Jonah Capital Donates 2 Vehicles to Nimba Ebola Task Force

first_imgThe Britain-owned mining company, Jonah Capital, on 7th October 2014 donated two brand new vehicles to the Nimba Ebola Task Force in the ongoing fight against the deadly Ebola virus. Making the presentation to President Ellen Johnson Sirleaf during her tour of Nimba on 7th October 2014 in Sanniquellie, the Geologist consultant to the company, Mr. Emmanuel O. Sherman, said the donation was the company’s own way of contributing to the fight against Ebola in Nimba.He said Jonah Capital remains committed to the people of Nimba as they go through this time of the Ebola crisis.Along with the vehicles, they also gave 100 buckets, chloride, powder soap and among others.In response, President Sirleaf thanked the company for standing by the country during this tough period.“You are a good and honest partner in this time of needs,” she said.Jonah Capital is one of those mining companies that are on several mountain ranges across Nimba.Early this year, the mining company began the rehabilitation of feeder roads around the Twah River and Buu-Yao administrative districts where their exploration had been concentrated.The donation of these vehicles will surely enhance  the fast movement of health personals across the county.The two vehicles are all Toyota Land Cruiser Jeeps, one is a pickup type that might likely be used to transport medical supplies while the other can be used to transport personnel or carryout needed support.The need for vehicles for the County Health Team in combating the spread of the Ebola virus were among the challenges the Nimba Health Officer, Dr. Collins Bowah, outlined to the President when toured the county recently. Dr. Bowah said, Nimba with 17 administrative districts has one ambulance and the task force was finding it very difficult to effectively cover all of the districts.   Share this:Click to share on Twitter (Opens in new window)Click to share on Facebook (Opens in new window)last_img read more

Heart risks from chemo under scrutiny in breast cancer patients

first_imgIt’s a controversy born of success: Treatment advances are enabling more women than ever before to beat breast cancer, and some 2.4 million survivors are alive today. Now a move is under way to determine just how many women are vulnerable to heart disease because of their cancer battle, and how to help them. Chemo is only one cardiac culprit. Other factors play a role, too: Chest radiation, the weight gain that plagues many survivors, physical inactivity during treatment and stress. “In the process of curing their breast cancer, we’ve exposed them to some pretty nasty things. And it’s not just one nasty thing; it’s a sequence of nasty things,” explains Dr. Pamela Douglas, a Duke University cardiologist who is planning research into how to protect these women’s hearts. “This is really coming at you from all sides,” says Douglas, who outlined the “multiple hits” in this month’s Journal of the American College of Cardiology. By Lauran Neergaard THE ASSOCIATED PRESS WASHINGTON – Breast cancer survivors may face increased risk of heart disease – and doctors are debating if it’s time to largely abandon a chemotherapy mainstay that is one reason for the problem. Drugs called anthracyclines are a breast chemo staple despite a well-known risk: They weaken some women’s hearts. What’s new is research suggesting the drugs work no better than safer alternatives for most women. But much of the debate centers on who should use anthracyclines, including the best-known Adriamycin, that can damage heart muscle, sapping its pumping strength. Dr. Dennis Slamon of UCLA’s Jonsson Cancer Center cites nine studies, here and abroad, that conclude that only the 20percent of patients whose tumors have an overactive gene called Her2 are specifically sensitive to anthracyclines. Then Slamon’s closer inspection found that not all Her2 patients are alike – and only those who have a second overactive gene, called TopoII, derive special benefit from anthracyclines. That’s about 8 percent of breast cancer patients. The powerful Her2-targeting drug Herceptin – key for women with Her2-positive tumors – also comes with a heart-damage warning. But adding it to anthracyclines increases the heart risk fivefold, with no extra benefit, Slamon found. Outright heart failure during chemo is rare, around 2 percent of patients. But Douglas cites research that anywhere from 10 percent to half of anthracycline users experience more subtle heart weakening, making them more vulnerable to aging’s usual rigors, like high blood pressure and cholesterol. And in this month’s Journal of Clinical Oncology, researchers tracked breast cancer survivors ages 66 to 70 who had undergone chemo 10 years earlier. Those who had received an anthracycline were 26 percent more likely to have developed heart failure in the following decade than those on different chemo. 160Want local news?Sign up for the Localist and stay informed Something went wrong. Please try again.subscribeCongratulations! You’re all set!last_img read more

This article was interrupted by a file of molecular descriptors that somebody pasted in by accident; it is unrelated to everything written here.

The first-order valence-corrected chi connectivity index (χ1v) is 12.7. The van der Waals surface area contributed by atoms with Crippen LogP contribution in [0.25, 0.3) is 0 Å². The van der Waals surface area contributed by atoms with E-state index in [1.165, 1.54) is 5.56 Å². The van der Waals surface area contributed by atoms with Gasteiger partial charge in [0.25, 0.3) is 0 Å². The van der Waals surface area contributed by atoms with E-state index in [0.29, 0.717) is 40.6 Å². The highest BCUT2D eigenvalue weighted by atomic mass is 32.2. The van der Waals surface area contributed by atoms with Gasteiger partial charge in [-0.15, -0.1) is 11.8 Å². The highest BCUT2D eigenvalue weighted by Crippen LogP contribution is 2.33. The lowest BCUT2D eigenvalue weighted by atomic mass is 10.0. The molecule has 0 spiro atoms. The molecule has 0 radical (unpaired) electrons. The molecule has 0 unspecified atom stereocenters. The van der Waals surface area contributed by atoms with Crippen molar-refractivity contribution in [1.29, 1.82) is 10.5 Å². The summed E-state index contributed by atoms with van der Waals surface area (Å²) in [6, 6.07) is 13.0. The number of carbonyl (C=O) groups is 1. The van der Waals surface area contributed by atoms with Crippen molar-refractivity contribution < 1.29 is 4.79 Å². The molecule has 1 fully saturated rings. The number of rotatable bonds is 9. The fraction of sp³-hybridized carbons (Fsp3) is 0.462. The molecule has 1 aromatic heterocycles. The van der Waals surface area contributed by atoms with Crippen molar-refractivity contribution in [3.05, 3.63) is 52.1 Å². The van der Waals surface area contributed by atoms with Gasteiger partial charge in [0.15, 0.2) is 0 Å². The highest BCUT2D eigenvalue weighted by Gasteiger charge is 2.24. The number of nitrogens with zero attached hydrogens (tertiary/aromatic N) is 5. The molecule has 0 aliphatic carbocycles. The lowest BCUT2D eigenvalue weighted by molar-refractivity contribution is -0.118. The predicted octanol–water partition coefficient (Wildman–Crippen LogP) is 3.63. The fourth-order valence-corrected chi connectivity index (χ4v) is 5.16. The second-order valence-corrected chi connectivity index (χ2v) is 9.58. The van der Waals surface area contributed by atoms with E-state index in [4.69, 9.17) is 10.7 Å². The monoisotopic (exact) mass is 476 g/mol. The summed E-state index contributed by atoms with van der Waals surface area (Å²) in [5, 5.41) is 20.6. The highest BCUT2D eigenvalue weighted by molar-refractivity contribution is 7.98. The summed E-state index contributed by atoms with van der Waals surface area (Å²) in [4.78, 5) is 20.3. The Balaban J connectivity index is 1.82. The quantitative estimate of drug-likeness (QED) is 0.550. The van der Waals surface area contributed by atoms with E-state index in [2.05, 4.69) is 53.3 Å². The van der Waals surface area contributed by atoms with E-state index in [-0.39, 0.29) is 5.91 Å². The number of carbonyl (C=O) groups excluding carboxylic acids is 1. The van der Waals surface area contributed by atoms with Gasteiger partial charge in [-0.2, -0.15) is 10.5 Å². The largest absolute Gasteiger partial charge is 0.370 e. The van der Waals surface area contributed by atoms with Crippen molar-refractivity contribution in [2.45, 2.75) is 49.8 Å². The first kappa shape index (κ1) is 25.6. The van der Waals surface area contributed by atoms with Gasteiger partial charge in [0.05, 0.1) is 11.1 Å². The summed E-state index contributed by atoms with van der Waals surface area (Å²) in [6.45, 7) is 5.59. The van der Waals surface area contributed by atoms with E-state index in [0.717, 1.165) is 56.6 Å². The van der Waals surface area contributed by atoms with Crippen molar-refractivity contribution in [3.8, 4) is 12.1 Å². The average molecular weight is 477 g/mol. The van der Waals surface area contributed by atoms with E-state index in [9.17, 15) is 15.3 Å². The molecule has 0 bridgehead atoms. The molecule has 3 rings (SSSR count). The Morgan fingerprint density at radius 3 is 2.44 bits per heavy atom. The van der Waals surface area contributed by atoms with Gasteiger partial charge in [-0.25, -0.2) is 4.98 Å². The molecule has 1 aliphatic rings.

‘Knowing Rodgers, he will probably stick him out wide!’ – Liverpool reaction to Daniel Sturridge’s return